USGS Groundwater Information: Hydrogeophysics Branch
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Complete PDF version of this document (2.6MB PDF)
John W. Lane, Jr.
John H. Williams
Carole D. Johnson
U.S. Geological Survey, Storrs, CT, USA
The characterization of ground-water flow in fractured-rock is a challenging problem. In 1989, the U.S. Geological Survey (USGS), under the Toxic Substance Hydrology Program, established a fractured-rock research site in the Mirror Lake watershed at the Hubbard Brook Experimental Forest, Grafton County, New Hampshire. The goals of this project were to study the processes that control the fate and transport of chemicals in fractured rock over scales from tens of meters to kilometers, apply a multidisciplinary ap-proach to the problem, and develop field methods that could be transferred to other fractured-rock sites. As part of this work, several geophysical methods were developed or tested and an approach evolved for the integrated use of these methods. The overall multidis-ciplinary approach to characterizing fractured rock is described in Shapiro et al. (1999) and a general outline of this process is shown in Figure 1. This abstract dis-cusses the application of surface- and borehole-geophysical methods in the characterization of ground-water flow in fractured rock. Surface geophysical methods provide site reconnaissance suitable for the development of initial conceptual models of ground-water flow in the formation and the siting of test drilling. Conventional borehole-geophysical logs, borehole imag-ing, and advanced single- and cross-hole geophysical methods can be interpreted to identify the location and physical characteristics of fractures, and, potentially, their hydraulic properties. Integration of surface- and borehole-geophysical data with geologic, hydrologic, and geochemical data provides a means for development of a comprehensive interpretation of the hydrogeologic condi-tions at a site and a conceptual understanding of ground-water flow.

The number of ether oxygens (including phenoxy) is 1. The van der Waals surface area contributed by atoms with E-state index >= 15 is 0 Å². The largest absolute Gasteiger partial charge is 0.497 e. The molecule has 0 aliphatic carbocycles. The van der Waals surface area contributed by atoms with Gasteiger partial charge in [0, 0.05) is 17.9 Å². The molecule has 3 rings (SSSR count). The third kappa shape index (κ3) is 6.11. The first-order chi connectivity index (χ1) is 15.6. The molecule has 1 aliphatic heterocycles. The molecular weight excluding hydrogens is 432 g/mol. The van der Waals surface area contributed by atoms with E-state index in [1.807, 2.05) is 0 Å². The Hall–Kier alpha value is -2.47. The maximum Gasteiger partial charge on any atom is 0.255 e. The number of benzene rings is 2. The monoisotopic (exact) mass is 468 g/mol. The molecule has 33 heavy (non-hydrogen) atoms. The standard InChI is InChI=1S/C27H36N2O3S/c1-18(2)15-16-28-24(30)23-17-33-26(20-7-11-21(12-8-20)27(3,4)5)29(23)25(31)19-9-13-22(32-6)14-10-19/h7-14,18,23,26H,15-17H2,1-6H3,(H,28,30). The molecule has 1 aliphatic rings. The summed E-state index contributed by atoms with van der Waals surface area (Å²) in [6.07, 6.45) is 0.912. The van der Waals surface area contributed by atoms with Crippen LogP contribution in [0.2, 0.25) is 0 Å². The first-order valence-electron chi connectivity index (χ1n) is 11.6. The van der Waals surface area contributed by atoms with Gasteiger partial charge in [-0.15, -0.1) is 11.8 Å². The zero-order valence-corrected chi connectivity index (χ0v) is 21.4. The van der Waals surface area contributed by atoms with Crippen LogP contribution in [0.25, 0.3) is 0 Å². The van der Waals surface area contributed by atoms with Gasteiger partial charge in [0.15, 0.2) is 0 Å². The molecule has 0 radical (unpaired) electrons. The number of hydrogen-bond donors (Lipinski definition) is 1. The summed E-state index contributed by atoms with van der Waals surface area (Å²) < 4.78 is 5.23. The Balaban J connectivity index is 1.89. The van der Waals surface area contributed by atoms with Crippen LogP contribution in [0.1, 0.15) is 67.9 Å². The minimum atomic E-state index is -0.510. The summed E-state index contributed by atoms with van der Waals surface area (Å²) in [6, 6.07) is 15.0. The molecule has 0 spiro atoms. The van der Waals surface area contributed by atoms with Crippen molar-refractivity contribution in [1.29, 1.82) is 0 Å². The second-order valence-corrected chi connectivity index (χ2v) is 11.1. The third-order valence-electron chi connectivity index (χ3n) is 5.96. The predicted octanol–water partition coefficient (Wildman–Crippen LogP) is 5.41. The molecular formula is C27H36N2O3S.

Final copy as submitted to Fractured Rock 2001 for publication as: Haeni, F.P., Lane, J.W. Jr., Williams, J.W., and Johnson, C.D., 2001, Use of a geophysical toolbox to characterize ground-water flow in fractured rock: in Fractured Rock 2001 Conference, Proceedings, Toronto, Ontario, March 26-28, 2001, CD-ROM.
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